David Lunt, founder and principal optical designer of Coronado Technology Group in Tucson, Arizona, died on January 16th after a 22-month battle with cancer. He was 62 years old.
Coronado burst on the scene in the late 1990s with a new line of affordable, convenient hydrogen-alpha solar filters. These narrowband filters enable users of small telescopes to observe the Sun's chromosphere, the thin, active layer above the photosphere, or visible "surface." Seen in hydrogen-alpha light, the Sun appears alive, with ruby-red prominences jutting from the limb, dark filaments crossing the disk, and bright flares erupting around sunspots.
H-alpha filters had been available before, but they typically required electronic temperature control to maintain their narrow passpands, making them cumbersome to use in the field. Building on his earlier work in military and astronomical optics, Lunt came up with a design for an ultrastable filter needing no power input of any kind. He and his wife, Geraldine Hogan, soon founded Coronado and started marketing these filters to amateur astronomers. Their most recent product, the PST (Personal Solar Telescope), combines a 40-millimeter-aperture telescope and H-alpha filter into a complete system at the unheard-of price of just $500.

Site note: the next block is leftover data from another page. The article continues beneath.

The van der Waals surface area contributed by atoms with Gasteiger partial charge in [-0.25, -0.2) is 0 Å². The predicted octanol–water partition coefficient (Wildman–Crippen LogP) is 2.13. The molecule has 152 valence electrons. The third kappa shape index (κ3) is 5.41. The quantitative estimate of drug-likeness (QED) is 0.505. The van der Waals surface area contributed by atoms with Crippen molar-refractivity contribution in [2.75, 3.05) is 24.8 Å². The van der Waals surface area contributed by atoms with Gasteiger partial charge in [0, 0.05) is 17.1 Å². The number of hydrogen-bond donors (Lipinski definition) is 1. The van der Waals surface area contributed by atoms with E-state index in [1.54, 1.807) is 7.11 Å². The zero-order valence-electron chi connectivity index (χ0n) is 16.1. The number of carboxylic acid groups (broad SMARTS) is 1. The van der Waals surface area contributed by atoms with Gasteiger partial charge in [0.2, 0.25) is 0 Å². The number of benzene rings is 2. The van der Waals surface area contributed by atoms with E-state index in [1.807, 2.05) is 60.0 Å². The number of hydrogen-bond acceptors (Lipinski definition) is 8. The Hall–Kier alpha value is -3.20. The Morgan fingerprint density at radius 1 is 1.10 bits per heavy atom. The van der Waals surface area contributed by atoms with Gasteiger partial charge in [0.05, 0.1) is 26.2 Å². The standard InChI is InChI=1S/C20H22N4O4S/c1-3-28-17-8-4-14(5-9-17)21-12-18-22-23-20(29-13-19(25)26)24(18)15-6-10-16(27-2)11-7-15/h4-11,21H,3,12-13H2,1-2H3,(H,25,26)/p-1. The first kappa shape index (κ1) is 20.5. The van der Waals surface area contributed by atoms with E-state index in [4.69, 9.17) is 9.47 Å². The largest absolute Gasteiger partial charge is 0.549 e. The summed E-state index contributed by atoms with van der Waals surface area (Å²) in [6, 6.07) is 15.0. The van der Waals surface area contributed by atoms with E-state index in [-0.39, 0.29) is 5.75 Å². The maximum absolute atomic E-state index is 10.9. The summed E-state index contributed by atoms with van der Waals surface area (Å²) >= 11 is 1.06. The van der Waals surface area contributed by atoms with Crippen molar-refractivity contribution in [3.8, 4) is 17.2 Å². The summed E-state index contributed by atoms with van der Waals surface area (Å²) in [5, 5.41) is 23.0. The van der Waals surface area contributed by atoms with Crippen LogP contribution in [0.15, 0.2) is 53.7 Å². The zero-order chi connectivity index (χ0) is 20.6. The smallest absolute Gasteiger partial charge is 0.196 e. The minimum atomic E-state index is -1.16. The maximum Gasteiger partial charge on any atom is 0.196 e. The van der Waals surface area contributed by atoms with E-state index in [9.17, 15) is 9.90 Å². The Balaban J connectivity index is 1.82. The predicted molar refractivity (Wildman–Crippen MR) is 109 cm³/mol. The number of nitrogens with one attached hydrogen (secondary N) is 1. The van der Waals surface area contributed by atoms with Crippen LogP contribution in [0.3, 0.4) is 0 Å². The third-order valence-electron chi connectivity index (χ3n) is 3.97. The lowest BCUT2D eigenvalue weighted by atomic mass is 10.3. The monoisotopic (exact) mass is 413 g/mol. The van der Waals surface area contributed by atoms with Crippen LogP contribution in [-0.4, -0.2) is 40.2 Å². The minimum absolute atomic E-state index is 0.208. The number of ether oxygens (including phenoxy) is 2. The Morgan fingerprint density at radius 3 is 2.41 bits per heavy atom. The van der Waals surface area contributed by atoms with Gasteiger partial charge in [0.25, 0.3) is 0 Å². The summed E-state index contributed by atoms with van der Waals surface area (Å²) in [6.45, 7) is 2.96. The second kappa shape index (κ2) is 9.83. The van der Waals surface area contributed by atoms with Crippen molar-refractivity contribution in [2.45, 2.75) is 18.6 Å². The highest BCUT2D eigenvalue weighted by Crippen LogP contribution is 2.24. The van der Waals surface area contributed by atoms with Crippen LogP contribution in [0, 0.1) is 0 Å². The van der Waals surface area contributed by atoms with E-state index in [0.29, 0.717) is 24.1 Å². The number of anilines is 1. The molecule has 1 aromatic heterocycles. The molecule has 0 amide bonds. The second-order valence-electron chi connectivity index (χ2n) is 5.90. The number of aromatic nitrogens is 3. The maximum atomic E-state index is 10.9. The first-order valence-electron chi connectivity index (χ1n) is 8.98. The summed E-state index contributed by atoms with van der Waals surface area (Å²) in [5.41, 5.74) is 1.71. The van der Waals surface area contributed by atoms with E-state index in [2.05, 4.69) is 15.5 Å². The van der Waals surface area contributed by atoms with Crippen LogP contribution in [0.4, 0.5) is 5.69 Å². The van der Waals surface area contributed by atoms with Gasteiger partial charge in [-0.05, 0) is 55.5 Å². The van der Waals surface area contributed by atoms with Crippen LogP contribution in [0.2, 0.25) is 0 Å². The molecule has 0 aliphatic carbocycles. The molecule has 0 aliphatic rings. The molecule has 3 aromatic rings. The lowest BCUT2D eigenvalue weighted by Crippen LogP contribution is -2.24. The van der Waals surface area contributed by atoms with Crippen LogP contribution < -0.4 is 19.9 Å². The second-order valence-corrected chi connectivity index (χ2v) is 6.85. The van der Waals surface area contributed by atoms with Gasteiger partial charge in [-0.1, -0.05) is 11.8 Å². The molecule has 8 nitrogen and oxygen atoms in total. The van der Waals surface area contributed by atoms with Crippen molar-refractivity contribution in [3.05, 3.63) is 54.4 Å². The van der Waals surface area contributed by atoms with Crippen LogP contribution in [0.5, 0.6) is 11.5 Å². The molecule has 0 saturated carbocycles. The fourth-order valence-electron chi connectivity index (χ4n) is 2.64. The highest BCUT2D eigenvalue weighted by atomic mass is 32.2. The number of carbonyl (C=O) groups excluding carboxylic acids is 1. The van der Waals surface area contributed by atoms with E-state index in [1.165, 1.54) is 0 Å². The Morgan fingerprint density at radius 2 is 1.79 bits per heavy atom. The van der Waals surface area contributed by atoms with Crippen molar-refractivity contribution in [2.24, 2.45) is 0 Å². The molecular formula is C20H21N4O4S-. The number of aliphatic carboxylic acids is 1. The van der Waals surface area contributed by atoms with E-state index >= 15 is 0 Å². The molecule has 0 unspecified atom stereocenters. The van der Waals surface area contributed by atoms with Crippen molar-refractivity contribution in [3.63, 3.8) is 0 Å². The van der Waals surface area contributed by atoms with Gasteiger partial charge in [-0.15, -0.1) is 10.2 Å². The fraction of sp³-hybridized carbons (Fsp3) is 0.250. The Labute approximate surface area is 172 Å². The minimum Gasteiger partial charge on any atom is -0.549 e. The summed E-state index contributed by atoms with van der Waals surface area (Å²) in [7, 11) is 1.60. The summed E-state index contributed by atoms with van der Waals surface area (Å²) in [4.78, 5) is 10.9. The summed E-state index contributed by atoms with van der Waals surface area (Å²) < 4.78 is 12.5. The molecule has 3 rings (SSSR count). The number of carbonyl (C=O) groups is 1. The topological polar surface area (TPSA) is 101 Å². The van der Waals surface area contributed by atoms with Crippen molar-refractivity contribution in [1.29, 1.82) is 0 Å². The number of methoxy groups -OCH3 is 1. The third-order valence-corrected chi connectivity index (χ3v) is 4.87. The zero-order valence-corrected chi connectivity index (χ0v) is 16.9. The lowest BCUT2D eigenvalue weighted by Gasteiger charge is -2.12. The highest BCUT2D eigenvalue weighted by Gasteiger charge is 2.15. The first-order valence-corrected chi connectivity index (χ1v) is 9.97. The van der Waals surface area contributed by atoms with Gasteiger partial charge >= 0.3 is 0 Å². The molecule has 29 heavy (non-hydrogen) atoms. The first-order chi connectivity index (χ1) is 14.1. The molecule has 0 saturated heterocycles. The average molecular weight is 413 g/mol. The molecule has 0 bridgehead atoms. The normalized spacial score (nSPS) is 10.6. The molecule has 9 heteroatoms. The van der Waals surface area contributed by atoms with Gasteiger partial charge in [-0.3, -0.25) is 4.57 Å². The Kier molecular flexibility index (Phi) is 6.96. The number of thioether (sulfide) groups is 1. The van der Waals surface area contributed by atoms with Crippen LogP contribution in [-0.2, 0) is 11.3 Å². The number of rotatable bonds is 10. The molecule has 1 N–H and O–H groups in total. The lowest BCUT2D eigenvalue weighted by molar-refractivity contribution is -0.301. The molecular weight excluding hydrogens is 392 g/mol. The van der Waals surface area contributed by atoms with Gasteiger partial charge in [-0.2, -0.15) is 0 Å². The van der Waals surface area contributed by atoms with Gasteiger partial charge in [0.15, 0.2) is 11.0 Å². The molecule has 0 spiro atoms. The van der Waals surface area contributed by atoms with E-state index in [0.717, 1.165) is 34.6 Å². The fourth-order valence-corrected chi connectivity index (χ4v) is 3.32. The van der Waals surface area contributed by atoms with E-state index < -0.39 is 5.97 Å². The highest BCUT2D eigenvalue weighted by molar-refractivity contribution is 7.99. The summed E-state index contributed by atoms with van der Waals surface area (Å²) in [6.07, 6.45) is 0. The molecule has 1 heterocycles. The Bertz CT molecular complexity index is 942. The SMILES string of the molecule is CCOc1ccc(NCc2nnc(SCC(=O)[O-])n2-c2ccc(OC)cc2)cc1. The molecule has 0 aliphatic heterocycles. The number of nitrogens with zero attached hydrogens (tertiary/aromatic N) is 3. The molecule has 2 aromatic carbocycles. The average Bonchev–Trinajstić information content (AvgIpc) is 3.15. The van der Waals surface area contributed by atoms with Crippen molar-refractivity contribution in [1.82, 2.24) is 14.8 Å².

As a small company, Coronado found itself struggling to meet the increasing demand for its products. In October 2004 Lunt and Hogan agreed to sell their venture to California telescope giant Meade Instruments. The sale provided Coronado with a helpful jolt of human and financial capital and ensures that the company's telescopes and filters will continue to be available despite Lunt's passing.
Lunt was born in Denbigh, Wales, the son of professional opera singers. He came to the United States and attended Harvard University on a full scholarship but curtailed his formal education so that he could go to work and support his siblings. A brilliant optical designer, he contributed to the Strategic Defense Initiative ("Star Wars") and developed the mirror for NASA's first Orbiting Solar Observatory.
Before his illness forced him to curtail his activities, Lunt was a familiar face at star parties and other amateur-astronomy events, where his Coronado filters always attracted long lines of eager observers. Indeed, with his tall stature, flowing beard, and long, white hair tied back in a ponytail, Lunt was as much of a standout as his products.